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parts g A g B l c' c s a' a s l c' 2-2 2-2 2-2 Fig1 Fig1 g A h H l c a' s B c' Fig2 Fig2 c' l s a a' s l c' A c a3 h a2 w c a3 g g Fig3 Fig3

Fox, A.B.C, Challenge, Holborn, Le Petit, Nutshell Razor

PatentUS632025

InventionSafety-Razor

FiledWednesday, 24th May 1899

PublishedTuesday, 29th August 1899

InventorEgon Lothar Schmitz

LanguageEnglish

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A PDF version of the original patent can be found here.

No. 632,025.Patented Aug. 29, 1899.
United States Patent Office.

Egon Lothar Schmitz, of New York, N.Y. Safety-Razor.
SPECIFICATION forming part of Letters Patent No. 632,025, dated August 29, 1899. Application filed May 24, 1899. Serial No. 718,011. (No model.)

To all whom it may concern:

Be it known that I, Egon Lothar Schmitz, a subject of the Emperor of Germany, and a resident of New York, borough of Manhattan, in the county of New York and State of New York, have invented certain new and useful Improvements in Safety-Razors, of which the following is a specification.

This invention has reference to improvements in safety-razors; and it is the special object of my invention to provide a novel, improved, and very simple safety-razor in which the hinged frame-box and principal adjusting-screw with supporting-flange heretofore employed are entirely dispensed with.

It is further the object of my invention to produce a safety-razor with a frame so simple that the complete apparatus may be packed in so small a box that it can be carried conveniently in a vest-pocket, thus enabling one to carry it always conveniently about his person without occupying room to any appreciable effect.

My invention is illustrated in the accompanying drawings, in which—

Figure 1 represents, on an enlarged scale, a safety-razor in top plan view with blade inserted. Fig. 2 is a cross-section, on same enlarged scale, on line 2 2 of Fig. 1; and Fig. 3 is a top plan view of the frame, representing same in about natural size.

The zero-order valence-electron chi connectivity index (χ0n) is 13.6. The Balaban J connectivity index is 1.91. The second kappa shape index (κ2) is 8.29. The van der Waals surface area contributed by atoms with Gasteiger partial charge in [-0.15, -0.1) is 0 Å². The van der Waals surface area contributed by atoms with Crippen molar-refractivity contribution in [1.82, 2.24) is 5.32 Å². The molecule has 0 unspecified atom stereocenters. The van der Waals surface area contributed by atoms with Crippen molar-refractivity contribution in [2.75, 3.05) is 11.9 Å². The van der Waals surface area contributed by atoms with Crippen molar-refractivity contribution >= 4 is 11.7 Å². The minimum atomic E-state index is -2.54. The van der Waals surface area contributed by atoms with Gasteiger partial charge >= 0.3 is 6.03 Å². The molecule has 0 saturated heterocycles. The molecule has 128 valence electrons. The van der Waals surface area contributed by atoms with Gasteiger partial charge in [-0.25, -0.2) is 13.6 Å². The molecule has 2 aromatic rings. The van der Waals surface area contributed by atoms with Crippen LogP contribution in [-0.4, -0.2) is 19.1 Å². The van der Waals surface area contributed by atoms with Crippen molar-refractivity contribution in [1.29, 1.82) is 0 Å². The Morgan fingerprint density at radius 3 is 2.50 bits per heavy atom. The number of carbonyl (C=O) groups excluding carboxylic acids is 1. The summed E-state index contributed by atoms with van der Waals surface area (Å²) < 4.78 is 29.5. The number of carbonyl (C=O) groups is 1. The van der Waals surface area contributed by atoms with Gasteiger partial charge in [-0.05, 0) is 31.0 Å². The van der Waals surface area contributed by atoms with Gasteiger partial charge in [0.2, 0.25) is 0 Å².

Similar letters of reference denote like parts in all the figures.

My improved safety-razor consists, essentially, of a simple frame, which is practically flat, a razor-blade, and a short handle.

The frame A actually consists of a blade-support, preferably stenciled out, forming then a top portion a, whose upper part is bent rectangularly forward, whereby a top proper, a′, is formed. Below the top proper the top portion forms a narrow bar-like strip a2, (see Fig. 3,) extending at the ends vertically down, and is provided on the outside of these extensions a3 with small lugs l, integral therewith. The two side branches a3 extend below into a comb-like blade-guard g, which is formed throughout the entire width of the frame. The blade-guard g and the top portion a2 are united in the center by a web w, containing a circular opening, into which fits a hub h, which is provided with a female screw. The single branches of the comb-like guard are bent somewhat backward in the usual manner, as is seen in Fig. 2.

The lugs l on the sides prevent the blade B from moving sidewise; but in order to completely secure the blade when it is placed on the frame two blade-retaining clamps c are pivoted in the top end corners of the frame. These pivots enable the clamps to swing down. The clamps are provided on their lower ends with a flange c′, which is bent up rectangularly and again rectangularly in, so that the top portion c′ of the flange extends over the clamp and is parallel therewith. The top proper, a′, is provided near its ends with two openings forming each a female screw, through which pass the blade-adjusting screws s.

The handle H, Fig. 2, employed with this razor is short, so that it fits into the small box containing the safety-razor. It tapers gradually toward its front and is usually made hollow, so as to weigh relatively little. The front end of the handle is provided with a small male screw, which fits into the female screw of the hub contained in the web. The handle may also be made in form of a telescope-tube.